Indie rock’s suburban conventionalism
Shannon Lay’s August drips slowly, then all at once with lyrical tears. Lay’s iridescent orange hair resembles just how bold her personality is. Shannon Lay is sure of herself, without the necessity for any external validation. Although occasionally highlighted by rugged chords, Lay’s music is undeniably soft despite her seemingly hard edges.
August unravels with intro track “Death Up Close” as Shannon Lay traces the hardships of life with poetic confrontation. Reeling in some extra anticipation for the album, Lay released the intro track on August 8th explaining, “with that song, I wanted to recognize that everyone else is going through something and reflect on that. Don’t be so close-minded to think you’re the only one who’s got issues, in fact, find comfort in the thought that everyone is on their own journey. I had this idea of the violin ascending. Then Mikal Cronin came in with the saxophone and just blew me away. I love the idea of building a song like that, take people by surprise.” It’s her first album with Sub Pop Records, and she has plenty of time to curate her folk sound to be more sophisticated and lyrically driven. Lay weaves together slippery melodies with her countryside-sounding acoustic guitar in “November” simply for your month’s soundtrack. The album is colorful with calculated duress and superficial harmonies that ring like a dreamless sleep.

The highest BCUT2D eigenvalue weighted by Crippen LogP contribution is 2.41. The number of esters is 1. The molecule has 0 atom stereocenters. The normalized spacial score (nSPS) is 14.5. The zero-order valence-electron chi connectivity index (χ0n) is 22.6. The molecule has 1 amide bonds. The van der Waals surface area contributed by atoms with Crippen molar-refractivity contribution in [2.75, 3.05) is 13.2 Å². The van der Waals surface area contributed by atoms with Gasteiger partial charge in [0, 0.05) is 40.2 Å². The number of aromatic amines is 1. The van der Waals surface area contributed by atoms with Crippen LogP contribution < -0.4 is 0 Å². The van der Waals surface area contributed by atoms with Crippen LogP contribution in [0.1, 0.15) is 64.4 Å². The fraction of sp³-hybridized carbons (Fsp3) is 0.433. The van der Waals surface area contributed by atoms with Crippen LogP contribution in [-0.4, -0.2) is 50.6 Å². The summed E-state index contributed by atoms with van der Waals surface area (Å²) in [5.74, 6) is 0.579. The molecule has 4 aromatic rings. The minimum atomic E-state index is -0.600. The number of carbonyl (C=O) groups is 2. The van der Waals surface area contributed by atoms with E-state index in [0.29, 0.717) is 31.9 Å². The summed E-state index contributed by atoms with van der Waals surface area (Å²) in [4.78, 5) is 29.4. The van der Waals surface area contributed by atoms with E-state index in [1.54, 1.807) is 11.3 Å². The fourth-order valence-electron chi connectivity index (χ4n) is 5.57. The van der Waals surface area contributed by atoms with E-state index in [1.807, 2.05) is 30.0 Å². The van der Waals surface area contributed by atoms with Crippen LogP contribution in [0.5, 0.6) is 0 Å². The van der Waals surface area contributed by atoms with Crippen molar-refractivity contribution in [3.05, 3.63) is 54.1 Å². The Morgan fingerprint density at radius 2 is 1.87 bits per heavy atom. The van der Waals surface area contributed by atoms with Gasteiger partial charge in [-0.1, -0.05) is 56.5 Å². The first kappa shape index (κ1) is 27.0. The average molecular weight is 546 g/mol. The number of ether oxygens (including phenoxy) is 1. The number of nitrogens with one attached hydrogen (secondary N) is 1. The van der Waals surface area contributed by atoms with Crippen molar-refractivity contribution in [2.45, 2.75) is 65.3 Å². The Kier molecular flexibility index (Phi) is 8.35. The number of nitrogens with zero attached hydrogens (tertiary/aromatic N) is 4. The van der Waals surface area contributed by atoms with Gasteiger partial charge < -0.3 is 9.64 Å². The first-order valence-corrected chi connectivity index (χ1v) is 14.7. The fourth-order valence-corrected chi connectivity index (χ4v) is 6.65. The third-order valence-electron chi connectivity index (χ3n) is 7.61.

August is the suburban conventionalism of indie music but without fail Shannon Lay masters the effortless sound that we all savor. Towards the album close, “Something On Your Mind” plays tenderly on listeners’ hearts as Lay welcomes us into her emotional headspace. Each of the twelve tracks soothes with solemn tunes but occasionally grows dull in time. Most tracks are under three minutes like short diary entries cataloged in the creative inventory of Lay’s mind – but these folk tales don’t always move you.
Finally, our taste is quenched when August comes to a whispering end in “The Dream” as Lay frills the edges of the album with subtle rhythmic exercises. August is impressionable and malleable in its meaning depending on who‘s listening. The album isn’t flimsy, but it is fragile like wet pottery — a kind of sculpted vulnerability. Yet, Lay’s refined lyrical anecdotes feel more relatable than not. She appeals to emotion rather than reason, which for some may be comforting, but the album lacks the nerve to be anything other than an art piece.